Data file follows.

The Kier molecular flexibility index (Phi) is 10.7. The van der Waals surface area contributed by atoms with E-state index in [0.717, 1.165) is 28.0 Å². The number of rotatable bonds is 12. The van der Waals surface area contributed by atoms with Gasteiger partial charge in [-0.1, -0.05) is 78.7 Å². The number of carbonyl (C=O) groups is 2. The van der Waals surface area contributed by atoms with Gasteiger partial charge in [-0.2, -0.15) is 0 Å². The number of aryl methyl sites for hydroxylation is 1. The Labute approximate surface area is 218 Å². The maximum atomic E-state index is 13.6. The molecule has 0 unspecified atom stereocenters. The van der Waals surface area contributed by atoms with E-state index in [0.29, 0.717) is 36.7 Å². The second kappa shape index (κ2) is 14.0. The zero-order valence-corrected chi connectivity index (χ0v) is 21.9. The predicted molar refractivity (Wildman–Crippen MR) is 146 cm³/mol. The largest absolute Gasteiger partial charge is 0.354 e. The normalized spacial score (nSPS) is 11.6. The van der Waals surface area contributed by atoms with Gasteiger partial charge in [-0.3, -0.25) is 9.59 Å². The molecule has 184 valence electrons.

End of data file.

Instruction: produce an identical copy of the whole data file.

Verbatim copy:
The Kier molecular flexibility index (Phi) is 10.7. The van der Waals surface area contributed by atoms with E-state index in [0.717, 1.165) is 28.0 Å². The number of rotatable bonds is 12. The van der Waals surface area contributed by atoms with Gasteiger partial charge in [-0.1, -0.05) is 78.7 Å². The number of carbonyl (C=O) groups is 2. The van der Waals surface area contributed by atoms with Gasteiger partial charge in [-0.2, -0.15) is 0 Å². The number of aryl methyl sites for hydroxylation is 1. The Labute approximate surface area is 218 Å². The maximum atomic E-state index is 13.6. The molecule has 0 unspecified atom stereocenters. The van der Waals surface area contributed by atoms with E-state index in [0.29, 0.717) is 36.7 Å². The second kappa shape index (κ2) is 14.0. The zero-order valence-corrected chi connectivity index (χ0v) is 21.9. The predicted molar refractivity (Wildman–Crippen MR) is 146 cm³/mol. The largest absolute Gasteiger partial charge is 0.354 e. The normalized spacial score (nSPS) is 11.6. The van der Waals surface area contributed by atoms with Gasteiger partial charge in [-0.3, -0.25) is 9.59 Å². The molecule has 184 valence electrons.